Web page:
After France beat Croatia 4-2 in an action-packed World Cup final on Sunday, the Louvre Museum's official Twitter account posted a doctored image of Mona Lisa wearing a France jersey.
The joke provoked a series of furious Tweets from Italians, with many arguing that the Italian painting was used improperly by the museum.
A Twitter user called the Mona Lisa "an ultimate expression of historical and cultural context that France cannot boast," being "outraged by the improper use" of the Italian masterpiece.
Another said: "La Gioconda [the picture's alternate name] will ALWAYS be ITALIAN. It doesn't matter if he [Da Vinci] sold it or donated it. The origin is the only thing that matters."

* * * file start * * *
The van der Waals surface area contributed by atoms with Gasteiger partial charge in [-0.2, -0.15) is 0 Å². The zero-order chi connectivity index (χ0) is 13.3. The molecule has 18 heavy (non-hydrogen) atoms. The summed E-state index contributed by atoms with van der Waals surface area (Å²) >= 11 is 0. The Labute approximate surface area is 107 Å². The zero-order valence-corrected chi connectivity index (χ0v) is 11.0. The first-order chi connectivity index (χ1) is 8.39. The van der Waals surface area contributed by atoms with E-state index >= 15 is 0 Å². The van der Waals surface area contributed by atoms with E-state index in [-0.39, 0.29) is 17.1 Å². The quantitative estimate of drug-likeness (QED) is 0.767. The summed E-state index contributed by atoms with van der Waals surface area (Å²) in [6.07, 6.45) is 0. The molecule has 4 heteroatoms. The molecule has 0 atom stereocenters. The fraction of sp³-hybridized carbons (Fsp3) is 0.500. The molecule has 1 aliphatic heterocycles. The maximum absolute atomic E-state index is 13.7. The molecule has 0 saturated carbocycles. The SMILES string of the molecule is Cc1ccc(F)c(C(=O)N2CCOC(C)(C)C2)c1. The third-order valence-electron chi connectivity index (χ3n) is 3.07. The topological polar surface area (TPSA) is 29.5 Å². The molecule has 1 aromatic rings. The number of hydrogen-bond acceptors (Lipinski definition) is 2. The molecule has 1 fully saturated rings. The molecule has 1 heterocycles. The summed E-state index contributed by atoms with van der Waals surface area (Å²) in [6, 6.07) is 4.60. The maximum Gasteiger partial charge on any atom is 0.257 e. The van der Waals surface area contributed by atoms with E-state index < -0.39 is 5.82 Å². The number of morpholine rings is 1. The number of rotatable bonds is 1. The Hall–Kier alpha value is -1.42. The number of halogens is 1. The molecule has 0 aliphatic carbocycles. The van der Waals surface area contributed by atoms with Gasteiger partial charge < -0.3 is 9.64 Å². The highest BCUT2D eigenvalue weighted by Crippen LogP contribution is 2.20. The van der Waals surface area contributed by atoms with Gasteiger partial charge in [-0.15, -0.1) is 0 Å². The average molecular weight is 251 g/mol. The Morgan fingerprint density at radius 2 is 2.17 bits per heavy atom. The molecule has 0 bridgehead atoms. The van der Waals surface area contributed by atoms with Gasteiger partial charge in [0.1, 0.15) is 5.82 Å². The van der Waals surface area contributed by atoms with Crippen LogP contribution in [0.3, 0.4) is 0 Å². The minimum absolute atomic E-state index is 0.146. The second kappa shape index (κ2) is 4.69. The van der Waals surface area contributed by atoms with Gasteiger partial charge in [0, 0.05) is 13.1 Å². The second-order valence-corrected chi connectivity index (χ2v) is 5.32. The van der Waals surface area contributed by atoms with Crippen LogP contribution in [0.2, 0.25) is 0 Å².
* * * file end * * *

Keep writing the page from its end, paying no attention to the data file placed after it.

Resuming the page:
Someone else joked: "When French want to show something beautiful, rest assured that that 'something' is Italian."
A person added: "To celebrate you use an Italian painting. Useless Ignoramuses. You should hide in shame."
The backlash prompted the Louvre's official Twitter account to tweet in Italian that the painting had been sold to France's King Francis I.
Italian campaigners regularly petition France to give back the masterpiece, which has been on permanent display at the Louvre since 1797.
The Mona Lisa is considered to be among the most well-known pieces of painted artwork in the world. Commissioned by Leonardo da Vinci in 1503, the painting was sold to the French king for 4,000 gold florins, or nearly 14kg of gold, in 1517.
According to Guinness World Records, the Mona Lisa is the world's highest valued painting (assessed at $100m for insurance purposes in 1962). Taking inflation into account, that amount would be around the $800 million mark as of 2018.